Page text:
Pauline Gilley, the wife of the assistant department chairman. Thirty-two years old and discontented with her marriage and with life in general, she initiates an affair with Levin, as she did with his predecessor in the department. Whatever her faults, Pauline needs someone more capable of expressing love than is her husband.
Gerald Gilley, a college English teacher, the director of composition and eventually the department chairman. More interested in departmental politics and fishing than in teaching or in his family, Gilley is uneasy about Levin’s beard, his Jewishness, and his idealistic liberalism because they threaten his complacency. Within a short time of Levin’s arrival, he and Levin are on opposite sides in departmental controversies. His references to the virtues of teaching are actually rationalizations for lack of commitment to anything aside from himself. His response to his wife’s affair is very self-centered: He feels betrayed by the man he brought into the department and has him fired.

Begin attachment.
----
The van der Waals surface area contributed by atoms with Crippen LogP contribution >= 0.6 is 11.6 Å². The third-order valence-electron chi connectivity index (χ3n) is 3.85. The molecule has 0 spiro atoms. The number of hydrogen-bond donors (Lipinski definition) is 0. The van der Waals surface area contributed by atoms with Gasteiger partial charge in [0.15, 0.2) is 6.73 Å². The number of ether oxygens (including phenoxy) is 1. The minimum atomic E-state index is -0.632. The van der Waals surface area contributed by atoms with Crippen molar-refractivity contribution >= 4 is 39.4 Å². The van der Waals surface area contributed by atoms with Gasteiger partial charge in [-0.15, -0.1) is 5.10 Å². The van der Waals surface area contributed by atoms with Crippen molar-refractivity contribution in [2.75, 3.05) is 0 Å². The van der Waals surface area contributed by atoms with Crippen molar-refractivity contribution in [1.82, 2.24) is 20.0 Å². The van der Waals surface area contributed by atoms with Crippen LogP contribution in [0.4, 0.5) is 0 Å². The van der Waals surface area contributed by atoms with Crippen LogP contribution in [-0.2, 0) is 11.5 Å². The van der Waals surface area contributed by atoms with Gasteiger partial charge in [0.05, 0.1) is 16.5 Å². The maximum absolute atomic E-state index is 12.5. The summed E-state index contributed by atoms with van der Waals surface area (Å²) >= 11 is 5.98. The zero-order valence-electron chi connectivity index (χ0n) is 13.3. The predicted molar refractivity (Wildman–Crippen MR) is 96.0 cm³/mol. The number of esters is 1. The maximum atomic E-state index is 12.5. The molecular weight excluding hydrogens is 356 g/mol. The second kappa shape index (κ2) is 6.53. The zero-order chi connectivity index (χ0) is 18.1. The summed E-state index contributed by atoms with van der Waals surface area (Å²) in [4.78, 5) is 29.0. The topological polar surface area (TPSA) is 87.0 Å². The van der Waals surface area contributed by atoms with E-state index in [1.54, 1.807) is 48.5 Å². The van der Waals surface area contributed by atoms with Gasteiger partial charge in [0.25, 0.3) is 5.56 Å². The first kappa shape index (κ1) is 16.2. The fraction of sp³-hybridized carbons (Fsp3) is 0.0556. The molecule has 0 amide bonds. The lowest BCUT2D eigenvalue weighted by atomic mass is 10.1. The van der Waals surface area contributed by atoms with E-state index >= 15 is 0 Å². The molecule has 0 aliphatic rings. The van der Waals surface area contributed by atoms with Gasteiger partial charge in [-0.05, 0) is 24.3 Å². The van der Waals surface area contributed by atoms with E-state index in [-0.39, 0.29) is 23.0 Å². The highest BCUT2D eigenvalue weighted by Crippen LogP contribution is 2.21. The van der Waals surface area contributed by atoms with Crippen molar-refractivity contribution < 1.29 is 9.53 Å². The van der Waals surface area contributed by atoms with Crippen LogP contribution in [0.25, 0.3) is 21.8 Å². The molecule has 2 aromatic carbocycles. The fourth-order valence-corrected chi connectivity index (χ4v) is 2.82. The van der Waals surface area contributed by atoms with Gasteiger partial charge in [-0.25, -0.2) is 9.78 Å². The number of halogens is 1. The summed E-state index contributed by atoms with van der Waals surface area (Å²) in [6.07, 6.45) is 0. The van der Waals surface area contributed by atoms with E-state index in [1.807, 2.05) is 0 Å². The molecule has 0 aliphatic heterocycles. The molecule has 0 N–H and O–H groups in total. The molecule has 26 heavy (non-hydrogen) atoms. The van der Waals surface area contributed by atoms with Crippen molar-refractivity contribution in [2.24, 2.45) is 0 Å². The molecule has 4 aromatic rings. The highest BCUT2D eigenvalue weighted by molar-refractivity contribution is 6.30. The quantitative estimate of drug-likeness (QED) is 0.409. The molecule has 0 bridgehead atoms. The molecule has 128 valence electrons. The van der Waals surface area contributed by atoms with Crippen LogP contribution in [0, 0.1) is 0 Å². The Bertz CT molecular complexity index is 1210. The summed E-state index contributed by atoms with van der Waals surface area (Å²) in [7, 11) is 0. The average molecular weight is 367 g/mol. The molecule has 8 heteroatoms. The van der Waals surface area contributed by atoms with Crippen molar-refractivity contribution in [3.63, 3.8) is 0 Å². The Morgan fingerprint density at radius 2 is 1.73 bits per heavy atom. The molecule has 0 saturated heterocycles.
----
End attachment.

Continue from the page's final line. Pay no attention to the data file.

C. D. Fabrikant, the only scholar in the department. In his fifties, a Harvard man, and theoretically a liberal, Fabrikant is also an outsider in the department. He is the spokesman for the opposition and Gilley’s principal contender for the chairmanship. Levin is disappointed to discover that resentment and desire for power, rather than liberalism, are his primary motivators; consequently, Levin runs for the position himself.
Aviss Fliss, a teacher of remedial composition and assistant to the director. Miss Fliss, in her thirties, is the only unmarried woman in the department and fails in her attempt to have an affair with Levin. A major source of gossip about her colleagues, she also serves as a spy for Gilley.
Leonard Duffy, Levin’s predecessor in the department and in the arms of Pauline. An outsider from the East, like Levin, he never fit in. Gilley drove him from the school when he became suspicious of the relationship with Pauline.